.std.PlaneStats(plane=1, prop = 'StatsU' )\
               .std.PlaneStats(plane=2, prop = 'StatsV' )
    
    print('starting to analyze planes\nanalyzing wait ...')
    with futures.ThreadPoolExecutor(max_workers=4) as analyze:
        #starting three jobs, one for each plane , each in separate thread
        jobs = [analyze.submit(analyze_channel, clip, plane_name) for plane_name in ['Y','U','V']]
        texts = [job.result() for job in jobs]
    
    print('analyzing done')
    print('writing log file ...')
    with open('planes_log.log', 'w') as log:
        for text in texts:
            log.write(text) 
    print('writing done')
    Last edited by _Al_; 8th Aug 2020 at 17:54.
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  6. @poisondeathray: I was looking at the same WriteFile example, but it wasn't working well with AvsPmod, vdub2, mpc-be.
    The solution for me was to run it with: >> AVSMeter64.exe luma_stats.avs

    The following code is clean/compact enough.

    Code:
    /* luma_stats.avs
    tested on Avisynth+ v3.6.1 x64. Run with: AVSMeter64.exe luma_stats.avs 
    Saves luma.csv with full Y stats 
    perf: 107fps on 1080p
    */ 
    fname = "b:\Videos\monster-1_ed.mp4" 
    LSmashVideoSource(fname, prefer_hw=2)
    fname_stats = "C:\temp\luma.csv"
    sep = "; "
    header = "frame" +sep+ "Ymin" +sep+ "Ymin(0.4)" +sep+ "Ymed" +sep+ "Yavg" +sep+ "Ymax(0.4)" +sep+ "Ymax"
    WriteFileStart(fname_stats, "header", append=false)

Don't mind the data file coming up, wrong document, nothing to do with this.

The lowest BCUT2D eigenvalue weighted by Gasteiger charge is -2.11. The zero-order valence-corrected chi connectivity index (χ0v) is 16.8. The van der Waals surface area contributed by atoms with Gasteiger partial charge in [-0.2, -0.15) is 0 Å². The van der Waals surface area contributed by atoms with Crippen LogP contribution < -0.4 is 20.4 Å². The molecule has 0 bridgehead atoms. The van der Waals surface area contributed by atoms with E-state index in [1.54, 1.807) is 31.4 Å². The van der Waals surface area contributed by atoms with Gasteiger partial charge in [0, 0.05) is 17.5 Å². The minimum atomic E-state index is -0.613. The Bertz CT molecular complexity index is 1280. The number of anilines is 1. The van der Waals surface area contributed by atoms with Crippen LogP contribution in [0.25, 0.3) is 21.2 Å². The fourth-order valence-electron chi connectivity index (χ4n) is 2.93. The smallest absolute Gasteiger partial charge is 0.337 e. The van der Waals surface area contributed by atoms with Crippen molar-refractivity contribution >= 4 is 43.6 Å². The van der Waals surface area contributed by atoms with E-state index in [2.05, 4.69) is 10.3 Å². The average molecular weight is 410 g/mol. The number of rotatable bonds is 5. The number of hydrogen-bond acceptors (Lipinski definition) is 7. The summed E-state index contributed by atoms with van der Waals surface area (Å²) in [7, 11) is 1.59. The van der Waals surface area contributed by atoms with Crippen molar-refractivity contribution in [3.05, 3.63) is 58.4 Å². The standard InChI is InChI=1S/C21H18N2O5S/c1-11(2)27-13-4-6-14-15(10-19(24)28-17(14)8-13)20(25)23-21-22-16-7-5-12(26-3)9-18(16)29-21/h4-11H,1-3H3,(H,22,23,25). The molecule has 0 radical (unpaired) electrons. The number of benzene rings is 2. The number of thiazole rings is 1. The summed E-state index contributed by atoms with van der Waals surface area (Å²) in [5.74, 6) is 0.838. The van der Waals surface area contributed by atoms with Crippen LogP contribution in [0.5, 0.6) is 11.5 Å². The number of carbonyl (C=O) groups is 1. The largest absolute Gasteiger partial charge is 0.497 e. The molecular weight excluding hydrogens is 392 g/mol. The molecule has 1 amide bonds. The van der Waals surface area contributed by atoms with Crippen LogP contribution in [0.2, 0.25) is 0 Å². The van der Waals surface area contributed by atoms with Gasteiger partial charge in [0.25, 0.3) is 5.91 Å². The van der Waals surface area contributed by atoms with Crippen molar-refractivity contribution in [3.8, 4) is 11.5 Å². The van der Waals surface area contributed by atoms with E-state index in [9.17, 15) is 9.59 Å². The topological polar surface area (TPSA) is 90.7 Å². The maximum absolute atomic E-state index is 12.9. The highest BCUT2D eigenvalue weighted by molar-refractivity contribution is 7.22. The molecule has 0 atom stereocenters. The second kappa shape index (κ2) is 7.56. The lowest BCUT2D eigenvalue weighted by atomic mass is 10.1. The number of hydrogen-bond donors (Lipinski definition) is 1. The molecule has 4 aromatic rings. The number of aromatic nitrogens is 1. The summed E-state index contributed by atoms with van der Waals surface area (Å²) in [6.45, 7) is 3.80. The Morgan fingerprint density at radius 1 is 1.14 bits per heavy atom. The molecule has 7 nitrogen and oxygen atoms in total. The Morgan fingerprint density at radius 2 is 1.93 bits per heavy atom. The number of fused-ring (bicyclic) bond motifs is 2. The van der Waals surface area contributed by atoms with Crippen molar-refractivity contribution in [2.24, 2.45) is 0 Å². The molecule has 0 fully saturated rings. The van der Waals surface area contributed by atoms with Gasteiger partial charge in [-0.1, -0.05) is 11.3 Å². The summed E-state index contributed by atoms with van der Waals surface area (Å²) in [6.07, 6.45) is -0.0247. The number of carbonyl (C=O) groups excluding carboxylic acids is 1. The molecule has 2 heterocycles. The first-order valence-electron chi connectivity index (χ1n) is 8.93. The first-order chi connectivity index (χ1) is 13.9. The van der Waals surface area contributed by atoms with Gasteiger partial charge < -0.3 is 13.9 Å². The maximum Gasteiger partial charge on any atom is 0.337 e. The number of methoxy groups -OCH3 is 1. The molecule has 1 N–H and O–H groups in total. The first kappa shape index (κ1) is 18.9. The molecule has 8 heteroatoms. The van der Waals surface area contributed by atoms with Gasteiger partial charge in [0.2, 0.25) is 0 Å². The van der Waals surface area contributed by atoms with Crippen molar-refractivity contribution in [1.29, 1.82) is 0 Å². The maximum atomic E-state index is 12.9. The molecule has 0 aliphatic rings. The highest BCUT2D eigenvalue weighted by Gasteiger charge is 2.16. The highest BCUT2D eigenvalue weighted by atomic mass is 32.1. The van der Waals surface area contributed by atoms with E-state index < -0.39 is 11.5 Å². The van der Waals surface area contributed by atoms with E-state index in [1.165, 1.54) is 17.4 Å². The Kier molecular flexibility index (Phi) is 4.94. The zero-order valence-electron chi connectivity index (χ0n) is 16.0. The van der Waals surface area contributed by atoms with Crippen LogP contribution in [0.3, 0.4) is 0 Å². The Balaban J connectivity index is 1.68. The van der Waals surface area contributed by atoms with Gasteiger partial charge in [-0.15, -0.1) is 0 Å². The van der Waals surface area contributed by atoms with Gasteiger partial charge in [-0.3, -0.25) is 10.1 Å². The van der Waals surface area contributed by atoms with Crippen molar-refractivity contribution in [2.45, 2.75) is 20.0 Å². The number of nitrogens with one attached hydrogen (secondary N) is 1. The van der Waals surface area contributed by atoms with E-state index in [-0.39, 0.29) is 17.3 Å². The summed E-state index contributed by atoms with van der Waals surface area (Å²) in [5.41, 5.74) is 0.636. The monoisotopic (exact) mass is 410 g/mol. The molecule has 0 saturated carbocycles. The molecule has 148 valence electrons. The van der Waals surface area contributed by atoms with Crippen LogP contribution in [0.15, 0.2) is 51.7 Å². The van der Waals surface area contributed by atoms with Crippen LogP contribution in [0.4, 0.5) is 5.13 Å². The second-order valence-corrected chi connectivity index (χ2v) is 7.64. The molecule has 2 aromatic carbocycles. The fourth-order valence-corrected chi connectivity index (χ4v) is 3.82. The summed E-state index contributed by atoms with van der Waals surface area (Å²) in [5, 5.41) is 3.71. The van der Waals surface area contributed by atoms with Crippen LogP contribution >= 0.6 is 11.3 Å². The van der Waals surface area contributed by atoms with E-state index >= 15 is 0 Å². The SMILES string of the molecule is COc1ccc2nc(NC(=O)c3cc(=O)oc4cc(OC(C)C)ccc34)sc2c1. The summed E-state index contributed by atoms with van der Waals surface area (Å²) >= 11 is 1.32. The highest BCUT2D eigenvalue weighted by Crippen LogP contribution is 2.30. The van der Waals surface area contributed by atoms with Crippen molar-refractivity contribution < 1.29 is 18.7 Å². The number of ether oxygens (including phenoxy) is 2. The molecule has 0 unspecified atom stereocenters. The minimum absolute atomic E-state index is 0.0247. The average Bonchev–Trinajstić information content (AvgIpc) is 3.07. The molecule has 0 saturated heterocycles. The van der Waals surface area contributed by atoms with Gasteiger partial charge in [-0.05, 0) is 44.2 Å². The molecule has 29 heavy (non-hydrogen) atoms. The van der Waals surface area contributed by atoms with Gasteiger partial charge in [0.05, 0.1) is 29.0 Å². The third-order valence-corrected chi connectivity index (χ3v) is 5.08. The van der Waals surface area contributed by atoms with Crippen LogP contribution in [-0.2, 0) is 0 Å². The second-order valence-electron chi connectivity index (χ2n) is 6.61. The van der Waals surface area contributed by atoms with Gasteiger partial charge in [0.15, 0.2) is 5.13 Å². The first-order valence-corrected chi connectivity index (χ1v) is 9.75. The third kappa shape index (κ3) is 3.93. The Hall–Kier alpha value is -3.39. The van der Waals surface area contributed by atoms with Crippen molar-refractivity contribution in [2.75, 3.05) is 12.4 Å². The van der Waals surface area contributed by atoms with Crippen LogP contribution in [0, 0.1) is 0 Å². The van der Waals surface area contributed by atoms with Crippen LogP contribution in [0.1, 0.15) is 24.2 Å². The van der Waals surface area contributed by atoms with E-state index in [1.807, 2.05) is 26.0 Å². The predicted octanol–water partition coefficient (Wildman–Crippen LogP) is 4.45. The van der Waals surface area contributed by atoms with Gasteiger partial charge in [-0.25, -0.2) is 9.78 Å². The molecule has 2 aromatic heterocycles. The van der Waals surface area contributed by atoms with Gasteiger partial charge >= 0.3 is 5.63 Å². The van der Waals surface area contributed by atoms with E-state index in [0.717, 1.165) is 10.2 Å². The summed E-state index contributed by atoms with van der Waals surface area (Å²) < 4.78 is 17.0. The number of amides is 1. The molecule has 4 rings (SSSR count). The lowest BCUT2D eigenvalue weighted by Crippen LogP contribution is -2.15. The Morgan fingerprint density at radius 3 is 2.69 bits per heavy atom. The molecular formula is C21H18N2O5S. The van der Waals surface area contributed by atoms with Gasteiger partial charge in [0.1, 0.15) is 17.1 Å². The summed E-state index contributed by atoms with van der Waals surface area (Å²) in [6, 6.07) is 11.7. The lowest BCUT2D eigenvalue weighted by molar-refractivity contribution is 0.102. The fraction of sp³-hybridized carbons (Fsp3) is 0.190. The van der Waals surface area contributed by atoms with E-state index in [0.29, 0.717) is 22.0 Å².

WriteFile(fname_stats, "current_frame", "sep", "YPlaneMin", "sep", "YPlaneMin(0.4)", "sep", "YPlaneMedian", "sep", "AverageLuma", "sep", "YPlaneMax(0.4)", "sep", "YPlaneMax", flush=false, append=true)
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  7. The the runtime WriteFile() function works for me (AviSynth+ 64 bit):

    Code:
    WhateverSource()
    
    ylabel = "    Y "
    ulabel = "    U "
    vlabel = "    V "
    dash = "-"
    thresh = 0.4
    WriteFile(last, "Info.txt", "current_frame", \
        "ylabel", "YPlaneMin(last, threshold=thresh)", "dash", "YPlaneMax(last, threshold=thresh)", \
        "ulabel", "UPlaneMin(last, threshold=thresh)", "dash", "UPlaneMax(last, threshold=thresh)", \
        "vlabel", "VPlaneMin(last, threshold=thresh)", "dash", "VPlaneMax(last, threshold=thresh)")
    Open in VirtualDub2 (64 bit), preview input, log:

    Code:
    0    Y 20-216    U 109-158    V 98-145
    0    Y 20-216    U 109-158    V 98-145
    1    Y 19-216    U 109-158    V 98-145
    2    Y 20-216    U 109-158    V 99-145
    3    Y 20-216    U 109-158    V 99-145
    4    Y 19-216    U 109-158    V 99-145
    5    Y 20-216    U 109-157    V 98-145
    6    Y 20-216    U 109-158    V 98-145
    7    Y 20-216    U 109-159    V 98-145